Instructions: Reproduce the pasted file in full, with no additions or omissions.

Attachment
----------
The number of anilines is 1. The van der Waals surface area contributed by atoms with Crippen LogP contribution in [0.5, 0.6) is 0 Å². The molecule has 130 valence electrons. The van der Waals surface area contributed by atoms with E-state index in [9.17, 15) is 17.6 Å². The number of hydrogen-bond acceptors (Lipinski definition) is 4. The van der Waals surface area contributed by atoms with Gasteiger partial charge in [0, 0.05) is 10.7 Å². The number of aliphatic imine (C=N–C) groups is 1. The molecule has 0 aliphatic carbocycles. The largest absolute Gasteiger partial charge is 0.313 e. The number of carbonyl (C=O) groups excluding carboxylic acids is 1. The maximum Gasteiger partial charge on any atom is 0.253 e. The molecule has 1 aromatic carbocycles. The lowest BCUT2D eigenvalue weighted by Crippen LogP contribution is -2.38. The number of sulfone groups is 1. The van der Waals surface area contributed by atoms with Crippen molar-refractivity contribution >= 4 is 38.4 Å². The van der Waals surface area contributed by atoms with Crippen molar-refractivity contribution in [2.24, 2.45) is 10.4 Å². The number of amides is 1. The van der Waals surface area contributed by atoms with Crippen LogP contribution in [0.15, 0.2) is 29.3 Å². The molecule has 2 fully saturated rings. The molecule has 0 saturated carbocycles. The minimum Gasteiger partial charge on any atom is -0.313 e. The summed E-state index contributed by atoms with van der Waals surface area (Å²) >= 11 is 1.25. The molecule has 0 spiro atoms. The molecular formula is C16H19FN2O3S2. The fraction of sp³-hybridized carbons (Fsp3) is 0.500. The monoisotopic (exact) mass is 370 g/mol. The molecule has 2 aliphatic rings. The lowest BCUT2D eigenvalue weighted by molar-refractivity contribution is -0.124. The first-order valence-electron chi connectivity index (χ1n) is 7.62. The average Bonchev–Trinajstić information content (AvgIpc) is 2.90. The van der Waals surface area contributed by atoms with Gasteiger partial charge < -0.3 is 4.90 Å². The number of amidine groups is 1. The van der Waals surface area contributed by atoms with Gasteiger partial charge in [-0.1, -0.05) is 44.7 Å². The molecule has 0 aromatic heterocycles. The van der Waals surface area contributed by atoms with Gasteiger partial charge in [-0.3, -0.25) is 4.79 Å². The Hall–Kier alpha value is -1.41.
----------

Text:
The number of anilines is 1. The van der Waals surface area contributed by atoms with Crippen LogP contribution in [0.5, 0.6) is 0 Å². The molecule has 130 valence electrons. The van der Waals surface area contributed by atoms with E-state index in [9.17, 15) is 17.6 Å². The number of hydrogen-bond acceptors (Lipinski definition) is 4. The van der Waals surface area contributed by atoms with Gasteiger partial charge in [0, 0.05) is 10.7 Å². The number of aliphatic imine (C=N–C) groups is 1. The molecule has 0 aliphatic carbocycles. The largest absolute Gasteiger partial charge is 0.313 e. The number of carbonyl (C=O) groups excluding carboxylic acids is 1. The maximum Gasteiger partial charge on any atom is 0.253 e. The molecule has 1 aromatic carbocycles. The lowest BCUT2D eigenvalue weighted by Crippen LogP contribution is -2.38. The number of sulfone groups is 1. The van der Waals surface area contributed by atoms with Crippen molar-refractivity contribution >= 4 is 38.4 Å². The van der Waals surface area contributed by atoms with Crippen molar-refractivity contribution in [2.24, 2.45) is 10.4 Å². The number of amides is 1. The van der Waals surface area contributed by atoms with Crippen LogP contribution in [0.15, 0.2) is 29.3 Å². The molecule has 2 fully saturated rings. The molecule has 0 saturated carbocycles. The minimum Gasteiger partial charge on any atom is -0.313 e. The summed E-state index contributed by atoms with van der Waals surface area (Å²) >= 11 is 1.25. The molecule has 0 spiro atoms. The molecular formula is C16H19FN2O3S2. The fraction of sp³-hybridized carbons (Fsp3) is 0.500. The monoisotopic (exact) mass is 370 g/mol. The molecule has 2 aliphatic rings. The lowest BCUT2D eigenvalue weighted by molar-refractivity contribution is -0.124. The first-order valence-electron chi connectivity index (χ1n) is 7.62. The average Bonchev–Trinajstić information content (AvgIpc) is 2.90. The van der Waals surface area contributed by atoms with Gasteiger partial charge < -0.3 is 4.90 Å². The number of amidine groups is 1. The van der Waals surface area contributed by atoms with Gasteiger partial charge in [-0.1, -0.05) is 44.7 Å². The molecule has 0 aromatic heterocycles. The van der Waals surface area contributed by atoms with Gasteiger partial charge in [-0.3, -0.25) is 4.79 Å². The Hall–Kier alpha value is -1.41.